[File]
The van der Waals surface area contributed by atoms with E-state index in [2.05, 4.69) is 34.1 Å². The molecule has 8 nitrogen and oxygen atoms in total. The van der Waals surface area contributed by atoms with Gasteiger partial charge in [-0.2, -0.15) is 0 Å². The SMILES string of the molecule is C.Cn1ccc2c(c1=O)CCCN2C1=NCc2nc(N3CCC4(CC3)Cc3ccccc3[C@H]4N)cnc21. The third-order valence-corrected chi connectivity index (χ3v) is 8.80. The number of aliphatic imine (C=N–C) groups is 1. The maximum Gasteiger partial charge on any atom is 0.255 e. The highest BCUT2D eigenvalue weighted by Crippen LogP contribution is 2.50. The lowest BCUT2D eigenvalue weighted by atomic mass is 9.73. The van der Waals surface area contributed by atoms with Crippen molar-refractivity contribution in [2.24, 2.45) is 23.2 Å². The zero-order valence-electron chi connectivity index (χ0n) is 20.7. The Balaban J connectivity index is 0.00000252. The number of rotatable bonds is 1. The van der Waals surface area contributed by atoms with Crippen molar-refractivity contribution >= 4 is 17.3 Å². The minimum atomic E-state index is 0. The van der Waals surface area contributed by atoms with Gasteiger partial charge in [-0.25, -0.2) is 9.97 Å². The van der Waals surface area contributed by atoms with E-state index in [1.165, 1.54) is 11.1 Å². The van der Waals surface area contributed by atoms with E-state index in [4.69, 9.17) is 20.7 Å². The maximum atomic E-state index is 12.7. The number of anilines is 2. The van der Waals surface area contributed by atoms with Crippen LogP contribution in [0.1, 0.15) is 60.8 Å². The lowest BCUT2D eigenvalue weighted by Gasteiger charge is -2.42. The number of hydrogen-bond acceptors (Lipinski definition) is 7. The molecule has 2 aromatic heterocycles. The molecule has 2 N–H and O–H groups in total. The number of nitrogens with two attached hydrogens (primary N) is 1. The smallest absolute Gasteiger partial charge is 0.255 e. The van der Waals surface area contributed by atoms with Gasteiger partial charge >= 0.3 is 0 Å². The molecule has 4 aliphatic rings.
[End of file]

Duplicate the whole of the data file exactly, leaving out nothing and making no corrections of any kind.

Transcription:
The van der Waals surface area contributed by atoms with E-state index in [2.05, 4.69) is 34.1 Å². The molecule has 8 nitrogen and oxygen atoms in total. The van der Waals surface area contributed by atoms with Gasteiger partial charge in [-0.2, -0.15) is 0 Å². The SMILES string of the molecule is C.Cn1ccc2c(c1=O)CCCN2C1=NCc2nc(N3CCC4(CC3)Cc3ccccc3[C@H]4N)cnc21. The third-order valence-corrected chi connectivity index (χ3v) is 8.80. The number of aliphatic imine (C=N–C) groups is 1. The maximum Gasteiger partial charge on any atom is 0.255 e. The highest BCUT2D eigenvalue weighted by Crippen LogP contribution is 2.50. The lowest BCUT2D eigenvalue weighted by atomic mass is 9.73. The van der Waals surface area contributed by atoms with Crippen molar-refractivity contribution in [2.24, 2.45) is 23.2 Å². The zero-order valence-electron chi connectivity index (χ0n) is 20.7. The Balaban J connectivity index is 0.00000252. The number of rotatable bonds is 1. The van der Waals surface area contributed by atoms with Crippen molar-refractivity contribution >= 4 is 17.3 Å². The minimum atomic E-state index is 0. The van der Waals surface area contributed by atoms with Gasteiger partial charge in [-0.25, -0.2) is 9.97 Å². The van der Waals surface area contributed by atoms with E-state index in [1.165, 1.54) is 11.1 Å². The van der Waals surface area contributed by atoms with E-state index in [4.69, 9.17) is 20.7 Å². The maximum atomic E-state index is 12.7. The number of anilines is 2. The van der Waals surface area contributed by atoms with Crippen LogP contribution in [0.1, 0.15) is 60.8 Å². The lowest BCUT2D eigenvalue weighted by Gasteiger charge is -2.42. The number of hydrogen-bond acceptors (Lipinski definition) is 7. The molecule has 2 aromatic heterocycles. The molecule has 2 N–H and O–H groups in total. The number of nitrogens with two attached hydrogens (primary N) is 1. The smallest absolute Gasteiger partial charge is 0.255 e. The van der Waals surface area contributed by atoms with Gasteiger partial charge >= 0.3 is 0 Å². The molecule has 4 aliphatic rings.